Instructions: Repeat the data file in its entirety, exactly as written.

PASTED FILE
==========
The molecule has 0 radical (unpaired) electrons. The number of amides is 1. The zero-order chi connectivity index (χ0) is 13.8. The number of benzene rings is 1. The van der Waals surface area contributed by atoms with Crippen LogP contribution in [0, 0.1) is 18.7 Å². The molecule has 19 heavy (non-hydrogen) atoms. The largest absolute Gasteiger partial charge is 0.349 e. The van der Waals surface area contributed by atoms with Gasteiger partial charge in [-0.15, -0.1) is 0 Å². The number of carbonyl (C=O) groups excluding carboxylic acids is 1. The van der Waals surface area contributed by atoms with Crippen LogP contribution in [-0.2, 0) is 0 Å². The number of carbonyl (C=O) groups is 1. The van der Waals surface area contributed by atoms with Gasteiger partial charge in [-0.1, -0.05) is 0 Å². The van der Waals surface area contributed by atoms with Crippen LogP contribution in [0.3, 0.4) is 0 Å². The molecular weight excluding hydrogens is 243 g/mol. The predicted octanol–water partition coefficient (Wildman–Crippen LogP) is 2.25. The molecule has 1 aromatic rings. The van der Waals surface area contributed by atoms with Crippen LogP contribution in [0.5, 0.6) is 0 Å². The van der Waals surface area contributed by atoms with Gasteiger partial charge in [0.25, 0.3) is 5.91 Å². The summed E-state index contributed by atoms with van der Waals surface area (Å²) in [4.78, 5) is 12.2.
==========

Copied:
The molecule has 0 radical (unpaired) electrons. The number of amides is 1. The zero-order chi connectivity index (χ0) is 13.8. The number of benzene rings is 1. The van der Waals surface area contributed by atoms with Crippen LogP contribution in [0, 0.1) is 18.7 Å². The molecule has 19 heavy (non-hydrogen) atoms. The largest absolute Gasteiger partial charge is 0.349 e. The van der Waals surface area contributed by atoms with Gasteiger partial charge in [-0.15, -0.1) is 0 Å². The number of carbonyl (C=O) groups excluding carboxylic acids is 1. The van der Waals surface area contributed by atoms with Crippen LogP contribution in [-0.2, 0) is 0 Å². The number of carbonyl (C=O) groups is 1. The van der Waals surface area contributed by atoms with Gasteiger partial charge in [-0.1, -0.05) is 0 Å². The van der Waals surface area contributed by atoms with Crippen LogP contribution in [0.3, 0.4) is 0 Å². The molecular weight excluding hydrogens is 243 g/mol. The predicted octanol–water partition coefficient (Wildman–Crippen LogP) is 2.25. The molecule has 1 aromatic rings. The van der Waals surface area contributed by atoms with Crippen LogP contribution in [0.5, 0.6) is 0 Å². The van der Waals surface area contributed by atoms with Gasteiger partial charge in [0.25, 0.3) is 5.91 Å². The summed E-state index contributed by atoms with van der Waals surface area (Å²) in [4.78, 5) is 12.2.